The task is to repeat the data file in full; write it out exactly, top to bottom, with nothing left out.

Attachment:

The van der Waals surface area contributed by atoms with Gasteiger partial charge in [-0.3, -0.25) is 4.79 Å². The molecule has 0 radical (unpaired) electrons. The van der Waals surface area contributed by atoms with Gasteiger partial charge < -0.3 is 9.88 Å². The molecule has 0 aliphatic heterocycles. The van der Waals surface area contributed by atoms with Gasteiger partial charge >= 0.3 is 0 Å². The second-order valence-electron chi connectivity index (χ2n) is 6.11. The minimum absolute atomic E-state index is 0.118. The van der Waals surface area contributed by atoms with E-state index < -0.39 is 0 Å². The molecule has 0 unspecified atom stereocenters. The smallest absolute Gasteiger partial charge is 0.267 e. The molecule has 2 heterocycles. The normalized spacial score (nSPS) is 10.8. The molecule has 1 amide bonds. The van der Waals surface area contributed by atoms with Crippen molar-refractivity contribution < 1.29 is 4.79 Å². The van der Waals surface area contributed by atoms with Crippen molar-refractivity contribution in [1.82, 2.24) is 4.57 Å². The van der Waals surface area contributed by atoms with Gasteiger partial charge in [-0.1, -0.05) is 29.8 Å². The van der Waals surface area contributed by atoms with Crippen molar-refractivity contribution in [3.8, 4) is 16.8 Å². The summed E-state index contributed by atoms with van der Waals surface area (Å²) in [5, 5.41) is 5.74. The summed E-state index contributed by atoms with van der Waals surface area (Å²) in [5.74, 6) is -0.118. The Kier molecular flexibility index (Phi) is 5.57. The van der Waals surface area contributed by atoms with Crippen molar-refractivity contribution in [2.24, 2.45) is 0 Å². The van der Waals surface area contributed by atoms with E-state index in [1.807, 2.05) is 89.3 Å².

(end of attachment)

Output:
The van der Waals surface area contributed by atoms with Gasteiger partial charge in [-0.3, -0.25) is 4.79 Å². The molecule has 0 radical (unpaired) electrons. The van der Waals surface area contributed by atoms with Gasteiger partial charge < -0.3 is 9.88 Å². The molecule has 0 aliphatic heterocycles. The van der Waals surface area contributed by atoms with Gasteiger partial charge >= 0.3 is 0 Å². The second-order valence-electron chi connectivity index (χ2n) is 6.11. The minimum absolute atomic E-state index is 0.118. The van der Waals surface area contributed by atoms with E-state index < -0.39 is 0 Å². The molecule has 0 unspecified atom stereocenters. The smallest absolute Gasteiger partial charge is 0.267 e. The molecule has 2 heterocycles. The normalized spacial score (nSPS) is 10.8. The molecule has 1 amide bonds. The van der Waals surface area contributed by atoms with Crippen molar-refractivity contribution < 1.29 is 4.79 Å². The van der Waals surface area contributed by atoms with Crippen molar-refractivity contribution in [1.82, 2.24) is 4.57 Å². The van der Waals surface area contributed by atoms with Gasteiger partial charge in [-0.1, -0.05) is 29.8 Å². The van der Waals surface area contributed by atoms with Crippen molar-refractivity contribution in [3.8, 4) is 16.8 Å². The summed E-state index contributed by atoms with van der Waals surface area (Å²) in [5, 5.41) is 5.74. The summed E-state index contributed by atoms with van der Waals surface area (Å²) in [5.74, 6) is -0.118. The Kier molecular flexibility index (Phi) is 5.57. The van der Waals surface area contributed by atoms with Crippen molar-refractivity contribution in [2.24, 2.45) is 0 Å². The van der Waals surface area contributed by atoms with E-state index in [1.807, 2.05) is 89.3 Å².